For Now, Homeowners Seem To Prefer Mortgage Refinance Over Buying

Refinancing appears to be on the rise yet again.

Just yesterday, we reported that home sales declined 2.6 percent in March from their February numbers. New numbers from the Mortgage Bankers Association (MBA) back this up, as its purchase index declined 11.2 percent in the last week. In light of this change, mortgage refinance applications climbed 13.5 percent, so they now make up 75.2 percent of all mortgage applications, which is higher than the 70.5 percent recorded last week.

Over the last four weeks, refinancing has climbed 2.36 percent while purchases fell by 0.52 percent. Experts attribute the climb in mortgage applications to reduced interest rates, which have hovered near record lows for the better part of the last few months.

Home Sales Decline In March, But Increase Year-Over-Year

Every time housing industry observers begin to feel optimistic about a prolonged recovery, new information comes out that calls into question the true nature of market improvement.

Home sales declined 2.6 percent in March from their February numbers, but still managed to log 5.2 percent gains from March 2010, according to the National Association of Realtors (NAR). This statistical anomaly suggests that recovery is continuing at a measured pace, with nearly every gain being coupled by a similar decline.

Short Sale Timeline Reduced To One Month

Short sales are already one of the fastest ways to steer a property quickly through the sales process and now, they may accelerate even more following a new government ruling.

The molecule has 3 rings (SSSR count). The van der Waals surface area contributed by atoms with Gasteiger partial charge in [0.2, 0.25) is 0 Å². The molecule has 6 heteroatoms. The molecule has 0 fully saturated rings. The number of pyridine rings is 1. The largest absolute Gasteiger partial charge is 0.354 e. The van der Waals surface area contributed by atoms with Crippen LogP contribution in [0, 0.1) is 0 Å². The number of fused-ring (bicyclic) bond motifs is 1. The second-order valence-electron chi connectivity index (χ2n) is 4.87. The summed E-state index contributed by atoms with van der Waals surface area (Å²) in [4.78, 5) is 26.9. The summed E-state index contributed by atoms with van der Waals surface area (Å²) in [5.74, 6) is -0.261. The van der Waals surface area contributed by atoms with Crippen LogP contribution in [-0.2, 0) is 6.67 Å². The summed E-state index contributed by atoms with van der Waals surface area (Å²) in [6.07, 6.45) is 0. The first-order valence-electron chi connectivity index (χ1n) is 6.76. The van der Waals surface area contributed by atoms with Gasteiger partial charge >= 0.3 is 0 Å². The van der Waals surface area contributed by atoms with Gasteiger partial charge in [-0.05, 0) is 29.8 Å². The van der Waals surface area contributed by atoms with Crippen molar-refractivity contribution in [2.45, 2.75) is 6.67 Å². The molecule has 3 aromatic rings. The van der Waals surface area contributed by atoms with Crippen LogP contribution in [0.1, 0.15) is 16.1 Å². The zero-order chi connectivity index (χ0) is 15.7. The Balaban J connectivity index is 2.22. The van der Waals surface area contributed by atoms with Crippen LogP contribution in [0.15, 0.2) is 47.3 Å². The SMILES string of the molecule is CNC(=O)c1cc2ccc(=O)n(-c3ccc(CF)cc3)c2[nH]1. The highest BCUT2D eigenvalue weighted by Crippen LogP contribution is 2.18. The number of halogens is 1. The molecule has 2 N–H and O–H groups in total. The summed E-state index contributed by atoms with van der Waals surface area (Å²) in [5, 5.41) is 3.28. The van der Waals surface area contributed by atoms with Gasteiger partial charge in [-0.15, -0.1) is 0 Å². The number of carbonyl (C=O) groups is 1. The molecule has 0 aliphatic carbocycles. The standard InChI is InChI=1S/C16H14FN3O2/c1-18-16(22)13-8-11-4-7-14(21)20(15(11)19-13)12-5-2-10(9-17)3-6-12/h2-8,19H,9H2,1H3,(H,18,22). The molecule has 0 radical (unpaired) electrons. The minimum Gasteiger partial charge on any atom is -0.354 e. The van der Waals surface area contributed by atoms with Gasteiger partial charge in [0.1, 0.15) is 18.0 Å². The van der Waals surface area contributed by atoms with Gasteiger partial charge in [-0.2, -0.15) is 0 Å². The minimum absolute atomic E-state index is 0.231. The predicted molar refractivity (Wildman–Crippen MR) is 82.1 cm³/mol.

As of this June, mortgage lenders have 30 days to respond to a borrower who has formally requested a short sale, according to a ruling by Freddie Mac and Fannie Mae. After one month, a lender must provide borrowers with information about the sales process each week.

Foreclosures Likely On The Verge Of Climbing Back Up

Yesterday, Lending Cafe reported that housing inventories had plunged to depths not seen in about six years. This has caused bidding wars between buyers to escalate, as many try to take advantage of low property values and record-low interest rates on fixed-rate loans. Hidden beneath this reduced inventory is a "shadow inventory" of 1.6 million homes - many of them foreclosed - that lenders have not yet put on the market.

Most housing experts have previously said that foreclosures would spike this year after stalling throughout the latter part of 2011. The first sign of this fact comes in the form of a RealtyTrac report from last week which would that foreclosure starts crossed the 100,000 threshold for the first time since November 2011, after three months of steady increases.

Low Inventory Numbers Lead To More Competitive Buying Market

Real estate sales have reached a competitive fervor not seen in the last six years, as buyers increasingly become more willing to take advantage of low prices, sellers accept losing money on home sales and inventories continue to fall.

Washington homebuyers Matthew and Carina Hensley found this out the hard way when they tried to buy a property, only to be outbid by someone who had exceeded their asking price by $5,000 and even waived contingencies regarding the home inspection and financing processes. The Hensleys thought that a bid $10,000 over the asking price, in addition to a personal letter to the sellers, would net them the home.